I guess we’re not alone with the big increases in the cost of feeding our cars. And we’re certainly not at the top of the charts when it comes to gas prices.
But with prices surging past 1.40 euro a liter in France (about $8.20 a gallon)…
However, when it comes to conserving fuel and developing transportation alternatives, most European countries are already miles ahead of the US.
Highways are filled with fuel-efficient Smart cars and Minis, most cities have highly developed public transportation systems, and green-minded policies have spawned everything from special bicycle lanes to downtown congestion charges. Now the current surge in the price of oil has many Europeans asking how much leaner they can become.
Considering most American cities, the DC area has a pretty good public transportation system – IF you’re traveling to and from the federal district.
If you need to get between two places in the suburbs, which is my daily pattern, you’re pretty much out of luck.
As to imposing a congestion charge for driving in the district, can you imagine what would happen if the DC government proposed such a thing?
The energy produced by their Congressional nannies railing against it could power the city for years to come.
The oil company executives who were paraded before a Congressional hearing last week uniformly offered the same message.
Don’t blame us for high gas prices. Blame the law of supply and demand; “market forces” at work.
Except that, when it comes to the retail end of things, they have a big hand in those “market forces”.
Every time Sohaila Rezazadeh rings up a sale at her Exxon station on Chain Bridge Road in Oakton, her cash register sends the information to Exxon Mobil’s central computers. If she raises the price of gasoline a couple of pennies, chances are that Exxon will raise the wholesale price she pays by the same amount.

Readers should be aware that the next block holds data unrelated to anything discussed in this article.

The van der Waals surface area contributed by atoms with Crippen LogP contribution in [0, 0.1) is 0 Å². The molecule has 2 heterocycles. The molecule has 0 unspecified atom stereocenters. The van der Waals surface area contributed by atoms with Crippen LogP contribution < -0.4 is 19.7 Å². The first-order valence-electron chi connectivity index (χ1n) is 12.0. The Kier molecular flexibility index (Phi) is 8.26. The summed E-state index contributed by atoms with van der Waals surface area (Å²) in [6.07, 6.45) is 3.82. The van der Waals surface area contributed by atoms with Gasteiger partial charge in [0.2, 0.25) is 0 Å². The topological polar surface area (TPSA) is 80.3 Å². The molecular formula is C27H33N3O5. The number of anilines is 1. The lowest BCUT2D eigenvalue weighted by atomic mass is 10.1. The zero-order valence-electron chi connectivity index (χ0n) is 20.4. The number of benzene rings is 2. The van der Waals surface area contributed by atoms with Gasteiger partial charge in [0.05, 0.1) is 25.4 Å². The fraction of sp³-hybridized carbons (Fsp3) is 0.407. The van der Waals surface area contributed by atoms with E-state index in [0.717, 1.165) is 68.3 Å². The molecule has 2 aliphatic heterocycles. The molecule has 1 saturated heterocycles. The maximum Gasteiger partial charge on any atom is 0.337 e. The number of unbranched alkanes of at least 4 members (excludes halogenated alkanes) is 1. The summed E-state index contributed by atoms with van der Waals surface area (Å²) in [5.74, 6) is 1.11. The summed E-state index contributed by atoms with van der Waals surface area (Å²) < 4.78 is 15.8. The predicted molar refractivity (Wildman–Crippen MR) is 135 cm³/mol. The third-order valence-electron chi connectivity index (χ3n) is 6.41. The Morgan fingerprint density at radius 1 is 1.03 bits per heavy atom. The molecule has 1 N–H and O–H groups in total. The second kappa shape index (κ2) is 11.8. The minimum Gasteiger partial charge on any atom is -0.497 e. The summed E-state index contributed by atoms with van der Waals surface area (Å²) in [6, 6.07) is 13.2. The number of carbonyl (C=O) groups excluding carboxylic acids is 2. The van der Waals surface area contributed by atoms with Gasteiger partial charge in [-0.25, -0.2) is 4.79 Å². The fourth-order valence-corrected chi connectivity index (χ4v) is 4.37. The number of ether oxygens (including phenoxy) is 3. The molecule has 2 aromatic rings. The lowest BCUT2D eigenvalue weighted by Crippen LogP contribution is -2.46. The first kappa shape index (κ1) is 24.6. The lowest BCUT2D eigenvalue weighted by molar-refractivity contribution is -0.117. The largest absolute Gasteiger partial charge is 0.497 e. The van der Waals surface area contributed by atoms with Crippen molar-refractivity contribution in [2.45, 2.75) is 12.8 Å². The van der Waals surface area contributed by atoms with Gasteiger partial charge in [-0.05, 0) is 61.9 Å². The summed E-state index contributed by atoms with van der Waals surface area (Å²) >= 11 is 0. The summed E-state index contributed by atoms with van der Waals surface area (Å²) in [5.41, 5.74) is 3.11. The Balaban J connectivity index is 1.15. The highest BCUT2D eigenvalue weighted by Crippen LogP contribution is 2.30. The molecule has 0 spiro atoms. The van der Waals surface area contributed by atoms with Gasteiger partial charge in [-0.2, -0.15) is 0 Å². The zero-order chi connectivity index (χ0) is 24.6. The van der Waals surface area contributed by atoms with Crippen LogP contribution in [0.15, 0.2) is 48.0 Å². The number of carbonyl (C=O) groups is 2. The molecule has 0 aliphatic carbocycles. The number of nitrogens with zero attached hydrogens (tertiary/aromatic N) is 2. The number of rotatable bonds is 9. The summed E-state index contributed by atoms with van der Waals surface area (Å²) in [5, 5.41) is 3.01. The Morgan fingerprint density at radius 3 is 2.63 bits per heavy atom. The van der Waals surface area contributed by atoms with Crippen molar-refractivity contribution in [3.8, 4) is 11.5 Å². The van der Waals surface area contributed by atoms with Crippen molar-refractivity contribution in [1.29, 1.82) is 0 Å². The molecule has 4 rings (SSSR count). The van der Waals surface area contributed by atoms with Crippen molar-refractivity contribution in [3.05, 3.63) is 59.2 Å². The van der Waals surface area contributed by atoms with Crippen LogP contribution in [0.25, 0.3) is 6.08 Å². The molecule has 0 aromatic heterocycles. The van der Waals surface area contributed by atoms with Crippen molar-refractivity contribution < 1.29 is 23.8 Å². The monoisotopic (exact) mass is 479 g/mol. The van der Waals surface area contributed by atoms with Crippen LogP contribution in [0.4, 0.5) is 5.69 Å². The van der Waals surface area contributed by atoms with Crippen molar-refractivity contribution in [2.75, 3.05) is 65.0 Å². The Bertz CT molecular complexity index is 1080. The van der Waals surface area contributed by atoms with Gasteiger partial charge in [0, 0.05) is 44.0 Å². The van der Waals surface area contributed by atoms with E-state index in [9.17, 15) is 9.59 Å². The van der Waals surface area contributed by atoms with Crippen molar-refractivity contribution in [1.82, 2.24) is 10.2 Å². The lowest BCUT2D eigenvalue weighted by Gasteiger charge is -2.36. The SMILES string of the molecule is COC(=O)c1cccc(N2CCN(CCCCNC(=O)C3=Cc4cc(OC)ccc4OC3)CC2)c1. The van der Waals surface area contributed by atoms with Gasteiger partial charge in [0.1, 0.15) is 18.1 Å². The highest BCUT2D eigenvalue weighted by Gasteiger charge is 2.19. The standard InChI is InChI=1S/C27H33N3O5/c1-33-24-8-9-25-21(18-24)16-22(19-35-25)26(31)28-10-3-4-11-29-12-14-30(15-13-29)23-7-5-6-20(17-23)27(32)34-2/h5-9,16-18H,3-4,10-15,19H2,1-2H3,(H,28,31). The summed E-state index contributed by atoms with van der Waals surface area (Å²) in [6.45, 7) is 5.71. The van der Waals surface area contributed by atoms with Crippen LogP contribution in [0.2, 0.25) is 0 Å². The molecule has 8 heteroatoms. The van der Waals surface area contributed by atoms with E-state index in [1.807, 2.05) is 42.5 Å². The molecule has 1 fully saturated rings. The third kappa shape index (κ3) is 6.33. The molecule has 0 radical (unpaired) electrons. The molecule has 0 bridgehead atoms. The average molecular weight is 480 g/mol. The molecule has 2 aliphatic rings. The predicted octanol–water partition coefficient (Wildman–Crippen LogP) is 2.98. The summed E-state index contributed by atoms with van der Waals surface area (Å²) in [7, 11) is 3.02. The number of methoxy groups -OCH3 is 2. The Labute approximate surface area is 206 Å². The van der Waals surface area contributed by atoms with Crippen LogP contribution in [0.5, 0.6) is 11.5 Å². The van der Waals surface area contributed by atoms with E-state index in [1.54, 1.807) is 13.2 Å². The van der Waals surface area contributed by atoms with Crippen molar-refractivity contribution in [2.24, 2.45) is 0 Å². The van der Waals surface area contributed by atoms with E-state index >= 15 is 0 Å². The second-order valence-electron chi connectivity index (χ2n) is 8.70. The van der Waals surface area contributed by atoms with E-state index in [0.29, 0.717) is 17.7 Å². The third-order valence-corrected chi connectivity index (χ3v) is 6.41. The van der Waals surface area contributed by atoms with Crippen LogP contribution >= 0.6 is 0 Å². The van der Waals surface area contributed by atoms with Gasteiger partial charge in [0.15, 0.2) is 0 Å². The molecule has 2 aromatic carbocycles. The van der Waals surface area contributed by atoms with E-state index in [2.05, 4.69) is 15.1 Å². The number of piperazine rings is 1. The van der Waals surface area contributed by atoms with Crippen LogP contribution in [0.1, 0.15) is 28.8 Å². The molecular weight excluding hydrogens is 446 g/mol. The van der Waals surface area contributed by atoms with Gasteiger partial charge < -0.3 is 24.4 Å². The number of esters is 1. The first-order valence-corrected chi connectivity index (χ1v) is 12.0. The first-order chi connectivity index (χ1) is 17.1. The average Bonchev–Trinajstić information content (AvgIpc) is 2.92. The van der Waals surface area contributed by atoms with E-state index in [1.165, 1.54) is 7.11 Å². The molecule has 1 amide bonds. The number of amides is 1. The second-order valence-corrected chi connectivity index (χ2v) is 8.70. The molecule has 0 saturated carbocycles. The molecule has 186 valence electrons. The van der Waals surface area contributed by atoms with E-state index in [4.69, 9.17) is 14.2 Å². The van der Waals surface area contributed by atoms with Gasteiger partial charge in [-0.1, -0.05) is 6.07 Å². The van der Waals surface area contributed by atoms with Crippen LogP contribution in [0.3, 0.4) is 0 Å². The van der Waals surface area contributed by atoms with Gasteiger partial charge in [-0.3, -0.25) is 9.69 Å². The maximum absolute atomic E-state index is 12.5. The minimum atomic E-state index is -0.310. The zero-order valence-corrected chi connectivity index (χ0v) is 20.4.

Credit-card fees are eating her profit margins. Exxon, which owns the station land, last week handed Rezazadeh a new lease raising her rent about 30 percent over the next three years.
The high prices are not as disturbing as what seems to be the price fixing illustrated in this story.
Is it possible there might be something good about the run up in gas prices?
Soaring gas prices have turned the steady migration by Americans to smaller cars into a stampede.
In what industry analysts are calling a first, about one in five vehicles sold in the United States was a compact or subcompact car during April, based on monthly sales data released Thursday. Almost a decade ago, when sport utility vehicles were at their peak of popularity, only one in every eight vehicles sold was a small car.
The switch to smaller, more fuel-efficient vehicles has been building in recent years, but has accelerated recently with the advent of $3.50-a-gallon gas. At the same time, sales of pickup trucks and large sport utility vehicles have dropped sharply.
In another first, fuel-sipping four-cylinder engines surpassed six-cylinder models in popularity in April.
It would be nice if this would also lead to a demand for the government to increase research into alternative energy sources and to wean us off of imported fossil fuels.
But if history is any indicator, there’s no reason to be optimistic.
When prices drop to a level that most people will accept as “normal”, they’ll go back to buying oversized ego machines.